A political party overhaul is desperately needed in the United States
Our history is so steeped in a two-party political system that it is natural to assume that political parties are governmental entities. They are not. They are not-for-profit corporations. And these two companies have formed a cartel that excludes competing parties. For a party candidate to be taken seriously, he must participate in televised presidential debates. To enter the debates, a candidate must obtain at least 15% support in national polls. But to receive meaningful support in the polls, a candidate must appear in the debates. Who created this catch-22? The Commission on Presidential Debates.
But the CPD is not a government entity either. It’s a non-profit corporation created by… wait… the Democratic and Republican parties. Any other company that agreed to ban competitors like this would have long since been accused of violating antitrust laws. Yet the United States Supreme Court has turned a blind eye to collusion between major political parties.
If the Democratic and Republican parties served voters adequately, that might be a less pressing concern. But the evidence shows they don’t. In 2004, voters were evenly split between Republicans, Democrats and Independents. In January 2021, the number of voters identifying as independents equaled the number identifying as Republicans or Democrats combined. If this trend continues, independents will constitute a super-majority of voters within the next generation.
When a party fails to attract a majority of voters, that party no longer represents the will of the people. When the major parties together cannot attract a majority of voters, the political apparatus itself no longer represents the will of the people.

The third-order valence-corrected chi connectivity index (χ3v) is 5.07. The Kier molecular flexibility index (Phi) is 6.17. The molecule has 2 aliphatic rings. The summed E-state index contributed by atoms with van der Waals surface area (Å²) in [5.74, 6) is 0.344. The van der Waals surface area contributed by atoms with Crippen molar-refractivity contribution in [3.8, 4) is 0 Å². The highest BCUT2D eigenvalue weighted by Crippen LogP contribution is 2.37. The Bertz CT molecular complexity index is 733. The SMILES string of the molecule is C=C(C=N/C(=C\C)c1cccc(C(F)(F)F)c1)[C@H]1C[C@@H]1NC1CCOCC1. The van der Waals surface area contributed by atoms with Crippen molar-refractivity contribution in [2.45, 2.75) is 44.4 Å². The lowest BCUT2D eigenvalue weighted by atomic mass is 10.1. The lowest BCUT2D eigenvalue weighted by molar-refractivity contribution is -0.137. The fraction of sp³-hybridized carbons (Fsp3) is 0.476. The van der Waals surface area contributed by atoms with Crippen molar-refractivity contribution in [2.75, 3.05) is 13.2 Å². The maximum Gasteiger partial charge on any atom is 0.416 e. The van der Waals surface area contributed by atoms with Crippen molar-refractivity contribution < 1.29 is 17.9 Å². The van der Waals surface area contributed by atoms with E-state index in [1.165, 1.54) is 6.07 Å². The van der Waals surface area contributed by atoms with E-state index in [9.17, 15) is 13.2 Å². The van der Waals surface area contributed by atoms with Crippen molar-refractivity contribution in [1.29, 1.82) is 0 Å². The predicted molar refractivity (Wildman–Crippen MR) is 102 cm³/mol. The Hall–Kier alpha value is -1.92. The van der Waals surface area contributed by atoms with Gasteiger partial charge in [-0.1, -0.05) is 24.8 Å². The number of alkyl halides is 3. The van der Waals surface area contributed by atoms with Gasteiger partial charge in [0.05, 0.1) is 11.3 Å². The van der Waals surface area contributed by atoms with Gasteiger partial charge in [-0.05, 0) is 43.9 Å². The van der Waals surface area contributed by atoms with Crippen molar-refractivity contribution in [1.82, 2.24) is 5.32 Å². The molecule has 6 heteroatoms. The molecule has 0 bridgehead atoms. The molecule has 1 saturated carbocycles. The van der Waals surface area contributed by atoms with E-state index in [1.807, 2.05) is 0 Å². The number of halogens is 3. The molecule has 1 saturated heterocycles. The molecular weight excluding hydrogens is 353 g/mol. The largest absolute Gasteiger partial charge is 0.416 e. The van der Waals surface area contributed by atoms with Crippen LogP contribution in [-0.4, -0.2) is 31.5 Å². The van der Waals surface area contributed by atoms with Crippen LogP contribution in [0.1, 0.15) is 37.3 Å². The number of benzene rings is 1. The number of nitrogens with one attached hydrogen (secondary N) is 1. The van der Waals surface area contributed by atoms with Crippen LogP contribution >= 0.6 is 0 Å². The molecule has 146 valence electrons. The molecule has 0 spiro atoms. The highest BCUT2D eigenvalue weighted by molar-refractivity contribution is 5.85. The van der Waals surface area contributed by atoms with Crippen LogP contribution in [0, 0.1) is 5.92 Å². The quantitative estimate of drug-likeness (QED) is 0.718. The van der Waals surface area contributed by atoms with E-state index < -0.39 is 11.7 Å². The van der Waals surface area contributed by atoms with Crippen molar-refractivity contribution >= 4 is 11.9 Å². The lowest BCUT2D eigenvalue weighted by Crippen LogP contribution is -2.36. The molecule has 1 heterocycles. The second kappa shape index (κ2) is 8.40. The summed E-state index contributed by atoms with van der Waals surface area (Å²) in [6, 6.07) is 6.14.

For proof, look at our own behaviors. Many of those who voted for Donald Trump did so because they liked him no less than they liked Hillary Clinton. And many of those who voted for Joe Biden did so because they liked him no less than they liked Donald Trump. We no longer hope to choose the best candidates but to avoid the worst ones.
We’ve always had two great parties, but they weren’t the same. Lincoln’s Republican Party replaced Henry Clay’s Whig Party, which replaced Hamilton’s Federalist Party, and Jackson’s Democratic Party replaced Jefferson’s Democratic-Republican Party. It’s time again for a third party to replace one of the two main ones.
This is a rare opportunity for the Libertarian Party. But it’s the one they’ll waste. The Libertarians have no Lincolns, Clays or Hamiltons. Libertarians don’t have great leaders because Libertarians don’t take themselves seriously. And therefore no one else does either.
Political success requires compelling and clearly articulated principles and the ability to compromise. Libertarians have compelling and clearly articulated principles, but they refuse to compromise. Too many libertarians willingly reject practical ideas for better government in favor of unrealistic ideas for perfect government. And arguing over the details of what constitutes a perfect government, they tear each other apart, eventually forming less of a cohesive party and more of a loose confederation of malcontents.
Still, libertarians provide value. The compromise that politics demands erodes principles, and the erosion of principles is what afflicts great parties. The Democratic and Republican parties ceased to be principled voter associations and instead became electoral machines offering preferential results to the highest bidders. Faced with the necessary compromise, someone must keep a constant light on the principle. On their current course, libertarians will never attain power as a political party. But as guardians of philosophical principles, they may well guide the third party we so desperately need.
What is certain is that either a viable third must soon emerge or the two main parties will divide the country as they desperately continue to hold on to power on behalf of a shrinking minority of the people.
Antony Davies is an associate professor of economics at Duquesne University and co-host of the weekly Words & Number podcast. This column was provided by InsideSources.